How to Milk a Sheep
It’s getting harder and harder to stick my tent pegs into the ground.
Up north, the bright copper hooks sunk into the soil like fingers in sand. A week later I had to work the pegs into the earth, pulling them out all crooked in morning. Another week passed before we hit solid rock—by then I had given up completely and followed the advice of our fail-proof Bedouin guides, dropping pumpkin-sized boulders on the inside corners of my tent and praying the outstanding wind did not carry me away in the nighttime. Now I know why everything in Jordan is built from stone—it’s the only thing that doesn’t blow away.
My third week on the Jordan Trail opened in the two-thousand-year old ruins of Iraq Al-Amir—an immense rectangle palace, also built from stone some. Hiking through the slender Greek columns made for a cinematic gateway as we dropped down into the slanted valley and began our longest walking day yet.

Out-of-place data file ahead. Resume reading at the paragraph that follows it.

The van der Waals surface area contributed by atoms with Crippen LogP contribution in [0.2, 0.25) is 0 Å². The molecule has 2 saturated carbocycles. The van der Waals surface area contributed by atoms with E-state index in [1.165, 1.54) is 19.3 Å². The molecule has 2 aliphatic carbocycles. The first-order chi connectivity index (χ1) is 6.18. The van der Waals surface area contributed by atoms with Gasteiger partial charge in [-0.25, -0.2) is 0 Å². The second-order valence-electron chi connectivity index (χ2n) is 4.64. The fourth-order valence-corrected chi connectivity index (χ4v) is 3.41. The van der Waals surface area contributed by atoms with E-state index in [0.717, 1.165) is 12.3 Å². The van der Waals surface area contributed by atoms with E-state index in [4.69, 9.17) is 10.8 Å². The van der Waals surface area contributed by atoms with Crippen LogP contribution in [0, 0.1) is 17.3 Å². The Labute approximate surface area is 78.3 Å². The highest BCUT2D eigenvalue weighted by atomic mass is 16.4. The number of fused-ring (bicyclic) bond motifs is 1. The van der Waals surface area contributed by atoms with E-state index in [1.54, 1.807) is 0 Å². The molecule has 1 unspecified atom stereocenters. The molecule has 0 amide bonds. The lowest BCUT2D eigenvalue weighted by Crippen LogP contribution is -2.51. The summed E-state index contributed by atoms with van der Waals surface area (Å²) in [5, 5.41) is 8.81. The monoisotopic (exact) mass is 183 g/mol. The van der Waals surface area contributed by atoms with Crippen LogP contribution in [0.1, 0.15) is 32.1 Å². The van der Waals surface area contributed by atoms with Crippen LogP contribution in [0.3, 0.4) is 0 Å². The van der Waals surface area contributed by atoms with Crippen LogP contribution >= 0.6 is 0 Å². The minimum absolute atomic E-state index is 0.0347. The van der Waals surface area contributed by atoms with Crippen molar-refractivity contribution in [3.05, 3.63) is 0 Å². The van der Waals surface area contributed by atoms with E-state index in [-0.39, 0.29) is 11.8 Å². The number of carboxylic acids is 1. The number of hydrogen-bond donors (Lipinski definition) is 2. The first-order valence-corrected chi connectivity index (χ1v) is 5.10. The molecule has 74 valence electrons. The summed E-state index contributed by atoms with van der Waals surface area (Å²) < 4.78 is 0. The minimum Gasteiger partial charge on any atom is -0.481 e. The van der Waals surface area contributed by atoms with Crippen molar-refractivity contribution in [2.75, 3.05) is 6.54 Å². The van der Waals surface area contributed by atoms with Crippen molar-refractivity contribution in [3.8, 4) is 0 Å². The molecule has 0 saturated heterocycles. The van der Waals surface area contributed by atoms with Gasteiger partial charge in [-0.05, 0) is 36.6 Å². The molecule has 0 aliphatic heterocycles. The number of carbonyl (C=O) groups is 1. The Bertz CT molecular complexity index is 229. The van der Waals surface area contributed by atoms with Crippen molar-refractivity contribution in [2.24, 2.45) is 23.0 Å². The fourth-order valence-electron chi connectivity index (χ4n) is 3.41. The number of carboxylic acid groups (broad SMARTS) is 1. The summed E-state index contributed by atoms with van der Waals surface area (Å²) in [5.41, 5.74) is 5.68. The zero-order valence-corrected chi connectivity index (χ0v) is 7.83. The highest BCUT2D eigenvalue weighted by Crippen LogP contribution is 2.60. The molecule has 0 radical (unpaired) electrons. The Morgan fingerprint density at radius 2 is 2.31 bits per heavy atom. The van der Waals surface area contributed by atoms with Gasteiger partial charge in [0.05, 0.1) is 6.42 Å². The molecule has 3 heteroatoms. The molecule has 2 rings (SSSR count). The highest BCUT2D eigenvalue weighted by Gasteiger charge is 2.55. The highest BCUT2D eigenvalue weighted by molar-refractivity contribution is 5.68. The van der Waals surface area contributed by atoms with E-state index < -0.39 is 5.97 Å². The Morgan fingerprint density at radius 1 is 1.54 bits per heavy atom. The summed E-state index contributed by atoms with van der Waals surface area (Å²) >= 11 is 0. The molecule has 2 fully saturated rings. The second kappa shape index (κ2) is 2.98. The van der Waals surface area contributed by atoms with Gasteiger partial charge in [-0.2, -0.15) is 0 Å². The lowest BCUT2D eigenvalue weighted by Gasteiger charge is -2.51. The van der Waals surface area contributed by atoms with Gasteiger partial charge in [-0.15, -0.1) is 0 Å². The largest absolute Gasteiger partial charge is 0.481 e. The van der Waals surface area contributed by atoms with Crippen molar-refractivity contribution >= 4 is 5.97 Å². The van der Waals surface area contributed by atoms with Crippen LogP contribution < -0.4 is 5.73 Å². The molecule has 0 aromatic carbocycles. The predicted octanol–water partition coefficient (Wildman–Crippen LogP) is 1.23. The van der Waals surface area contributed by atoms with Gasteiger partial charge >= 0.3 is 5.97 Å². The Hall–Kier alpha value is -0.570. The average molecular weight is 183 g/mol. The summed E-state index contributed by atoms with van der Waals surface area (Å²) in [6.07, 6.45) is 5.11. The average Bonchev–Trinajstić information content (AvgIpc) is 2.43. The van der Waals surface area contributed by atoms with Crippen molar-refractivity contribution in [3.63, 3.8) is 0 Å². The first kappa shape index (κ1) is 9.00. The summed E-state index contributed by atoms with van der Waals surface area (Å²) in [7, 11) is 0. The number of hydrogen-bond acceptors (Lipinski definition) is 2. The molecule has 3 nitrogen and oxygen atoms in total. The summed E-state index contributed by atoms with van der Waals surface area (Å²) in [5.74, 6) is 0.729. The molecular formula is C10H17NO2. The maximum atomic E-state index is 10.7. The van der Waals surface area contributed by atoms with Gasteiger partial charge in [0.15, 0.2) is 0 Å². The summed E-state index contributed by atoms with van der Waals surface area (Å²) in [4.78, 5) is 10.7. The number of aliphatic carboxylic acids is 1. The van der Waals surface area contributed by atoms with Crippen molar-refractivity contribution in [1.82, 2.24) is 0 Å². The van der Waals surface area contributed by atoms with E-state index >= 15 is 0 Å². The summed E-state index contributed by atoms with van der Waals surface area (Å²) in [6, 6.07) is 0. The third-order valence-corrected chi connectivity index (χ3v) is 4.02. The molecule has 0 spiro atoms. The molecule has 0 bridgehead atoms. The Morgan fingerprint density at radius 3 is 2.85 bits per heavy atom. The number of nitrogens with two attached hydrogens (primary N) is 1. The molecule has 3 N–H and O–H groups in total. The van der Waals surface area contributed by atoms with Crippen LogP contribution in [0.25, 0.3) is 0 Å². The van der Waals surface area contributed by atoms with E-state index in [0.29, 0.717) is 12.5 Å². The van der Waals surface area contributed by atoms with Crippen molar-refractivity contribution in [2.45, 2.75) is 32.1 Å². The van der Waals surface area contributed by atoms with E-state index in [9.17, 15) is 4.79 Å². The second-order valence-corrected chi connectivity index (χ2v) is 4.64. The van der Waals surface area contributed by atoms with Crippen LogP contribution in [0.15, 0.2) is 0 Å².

By now our group of hikers had diminished—there were less than ten of us skidding down into the valley, including a few new hikers joining us for this third section of the trail. Meanwhile, the heat had increased, so that by 9 AM, I was already sweating like a man who emerges from a 15-minute sauna. It was in this new sultry wave of humid heat that we encountered our first wadi—a clear river of rainwater, gushing through the rocks and surrounded by green bamboo and bushes of light sweet-smelling pink flowers. One by one, we leapt across, pushing our way through the brief and sweltering jungle before emerging on the other side and facing the truth—a near vertical wall of dirt for which there is no easy way up.